Adrian II of Rome

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Latest revision as of 17:15, September 8, 2012

Pope Adrian II of Rome, also Hadrian II, was the Pope of the Church of Rome from 867 to 872. Elected to the see of Rome at an advanced age, his pontificate was troubled in the West as well as with the Church of Constantinople. He approved the liturgical use of the Slavic language by Ss. Cyril and Methodius in their missionary work among the Slavic tribes.

Contents

Life

Adrian was born in 792 in Rome into a noble Roman family from which both Popes Stephen III and Sergius II came. As a young man, before he took Holy Orders, Adrian married Stephania, a women with whom had a daughter. Active and a cardinal, Adrian had twice been offered the election as pope but he had refused.

After the death of Pope Nicholas I on November 13, 867, Adrian accepted his election of December 14, 867 as pope. He was then seventy-five years of age. While he attempted to maintain the policies of Nicholas, his tenure as pope was marred with difficulties. He appointed the influential Anastasius Bibliothecarius to the position of librarian of the Roman Church[1]. But in 868, his wife and daughter were murdered by the brother of Anastasius, Eleutherius, possibly with his assistance. King Charles the Bald of France snubbed him and the Duke of Spoleto pillaged Rome after his election. At Monte Cassino, he readmitted King Lothar II of Lorraine to communion, but Lothar’s death in 869 created succession issues with Holy Roman Emperor Louis II, Lothar's brother, in which Adrian ineffectually intervened. Against Archbishop Hincmar of Reims, Adrian steadfastly upheld the unlimited right of bishops to appeal to the pope.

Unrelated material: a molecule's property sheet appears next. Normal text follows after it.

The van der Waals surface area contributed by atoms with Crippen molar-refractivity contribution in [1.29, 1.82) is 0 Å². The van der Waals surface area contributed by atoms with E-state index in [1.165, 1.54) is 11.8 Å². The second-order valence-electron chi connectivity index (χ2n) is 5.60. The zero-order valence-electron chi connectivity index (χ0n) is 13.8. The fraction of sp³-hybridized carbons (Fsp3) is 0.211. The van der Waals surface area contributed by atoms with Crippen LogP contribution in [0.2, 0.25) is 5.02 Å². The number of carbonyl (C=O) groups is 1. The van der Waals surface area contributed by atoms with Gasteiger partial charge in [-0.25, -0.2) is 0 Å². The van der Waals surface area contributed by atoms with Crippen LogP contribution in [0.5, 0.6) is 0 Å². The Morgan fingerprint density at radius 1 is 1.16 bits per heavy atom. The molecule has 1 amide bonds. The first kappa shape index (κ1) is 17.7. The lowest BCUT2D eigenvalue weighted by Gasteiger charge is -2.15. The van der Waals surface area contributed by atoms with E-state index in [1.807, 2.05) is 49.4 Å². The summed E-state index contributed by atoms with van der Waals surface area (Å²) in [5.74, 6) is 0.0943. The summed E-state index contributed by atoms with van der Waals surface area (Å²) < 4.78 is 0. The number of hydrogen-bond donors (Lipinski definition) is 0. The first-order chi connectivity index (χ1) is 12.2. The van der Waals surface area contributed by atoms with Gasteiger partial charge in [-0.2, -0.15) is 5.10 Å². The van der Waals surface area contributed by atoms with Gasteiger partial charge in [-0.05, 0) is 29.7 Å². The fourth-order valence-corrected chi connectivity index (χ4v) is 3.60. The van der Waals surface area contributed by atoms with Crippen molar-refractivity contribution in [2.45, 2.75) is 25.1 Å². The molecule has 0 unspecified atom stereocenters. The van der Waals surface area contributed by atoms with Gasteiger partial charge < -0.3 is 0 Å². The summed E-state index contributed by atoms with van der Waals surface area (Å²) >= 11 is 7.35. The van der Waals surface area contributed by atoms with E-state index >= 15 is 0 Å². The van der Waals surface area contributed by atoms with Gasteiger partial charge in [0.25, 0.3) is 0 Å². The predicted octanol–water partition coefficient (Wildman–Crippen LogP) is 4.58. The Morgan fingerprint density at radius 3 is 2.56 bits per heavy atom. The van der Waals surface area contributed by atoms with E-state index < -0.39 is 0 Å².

Pope Adrian supported the missionary efforts of Ss. Cyril and Methodius in Moravia by approving their use of the Slavonic language in the liturgy.

In 869, Pope Adrian sent legates to a council in Constantinople, called by the Eastern Roman emperor Basil I, that deposed Patriarch Photius and returned Patr. Igantius to the see of Constantinople. The council also established the see of Constantinople, in its canon 21, as second in rank to that of the see of Rome. However, he was unsuccessful in stopping the transfer of the area of Bulgaria to the jurisdiction of the Church of Constantinople.

Pope Adrian II died on December 14, 872.

Succession box:
Adrian II of Rome
Preceded by:
Nicholas I
Pope of Rome
867-872
Succeeded by:
John VIII
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